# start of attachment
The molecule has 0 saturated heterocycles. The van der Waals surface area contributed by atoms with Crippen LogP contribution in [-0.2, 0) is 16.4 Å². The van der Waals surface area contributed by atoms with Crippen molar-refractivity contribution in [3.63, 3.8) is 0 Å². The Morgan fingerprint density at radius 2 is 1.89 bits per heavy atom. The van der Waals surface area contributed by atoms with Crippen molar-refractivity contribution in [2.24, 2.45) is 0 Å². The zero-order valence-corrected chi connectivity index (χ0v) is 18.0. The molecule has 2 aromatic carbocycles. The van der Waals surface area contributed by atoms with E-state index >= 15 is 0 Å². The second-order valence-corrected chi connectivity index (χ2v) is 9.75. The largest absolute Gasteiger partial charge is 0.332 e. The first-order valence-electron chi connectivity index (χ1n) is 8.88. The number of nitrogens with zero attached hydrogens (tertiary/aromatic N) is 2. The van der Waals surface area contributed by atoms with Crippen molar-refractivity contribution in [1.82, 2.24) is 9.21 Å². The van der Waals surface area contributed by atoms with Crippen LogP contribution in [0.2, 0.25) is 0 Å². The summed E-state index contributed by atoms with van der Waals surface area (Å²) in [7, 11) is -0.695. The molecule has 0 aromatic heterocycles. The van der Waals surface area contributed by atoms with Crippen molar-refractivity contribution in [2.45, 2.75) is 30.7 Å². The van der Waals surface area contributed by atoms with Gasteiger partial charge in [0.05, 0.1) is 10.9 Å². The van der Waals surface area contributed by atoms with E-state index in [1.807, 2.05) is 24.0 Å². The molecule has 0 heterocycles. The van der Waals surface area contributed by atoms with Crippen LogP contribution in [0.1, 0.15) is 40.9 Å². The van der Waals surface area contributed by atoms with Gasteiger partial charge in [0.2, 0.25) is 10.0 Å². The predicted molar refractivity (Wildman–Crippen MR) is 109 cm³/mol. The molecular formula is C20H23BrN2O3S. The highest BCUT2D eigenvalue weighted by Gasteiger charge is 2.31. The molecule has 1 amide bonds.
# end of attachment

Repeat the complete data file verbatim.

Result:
The molecule has 0 saturated heterocycles. The van der Waals surface area contributed by atoms with Crippen LogP contribution in [-0.2, 0) is 16.4 Å². The van der Waals surface area contributed by atoms with Crippen molar-refractivity contribution in [3.63, 3.8) is 0 Å². The Morgan fingerprint density at radius 2 is 1.89 bits per heavy atom. The van der Waals surface area contributed by atoms with Crippen molar-refractivity contribution in [2.24, 2.45) is 0 Å². The zero-order valence-corrected chi connectivity index (χ0v) is 18.0. The molecule has 2 aromatic carbocycles. The van der Waals surface area contributed by atoms with E-state index >= 15 is 0 Å². The second-order valence-corrected chi connectivity index (χ2v) is 9.75. The largest absolute Gasteiger partial charge is 0.332 e. The first-order valence-electron chi connectivity index (χ1n) is 8.88. The number of nitrogens with zero attached hydrogens (tertiary/aromatic N) is 2. The van der Waals surface area contributed by atoms with Crippen molar-refractivity contribution in [1.82, 2.24) is 9.21 Å². The van der Waals surface area contributed by atoms with Crippen LogP contribution in [0.2, 0.25) is 0 Å². The summed E-state index contributed by atoms with van der Waals surface area (Å²) in [7, 11) is -0.695. The molecule has 0 aromatic heterocycles. The van der Waals surface area contributed by atoms with Crippen molar-refractivity contribution in [2.45, 2.75) is 30.7 Å². The van der Waals surface area contributed by atoms with Gasteiger partial charge in [0.05, 0.1) is 10.9 Å². The van der Waals surface area contributed by atoms with E-state index in [1.807, 2.05) is 24.0 Å². The molecule has 0 heterocycles. The van der Waals surface area contributed by atoms with Crippen LogP contribution in [0.1, 0.15) is 40.9 Å². The van der Waals surface area contributed by atoms with Gasteiger partial charge in [0.2, 0.25) is 10.0 Å². The predicted molar refractivity (Wildman–Crippen MR) is 109 cm³/mol. The molecular formula is C20H23BrN2O3S. The highest BCUT2D eigenvalue weighted by Gasteiger charge is 2.31. The molecule has 1 amide bonds.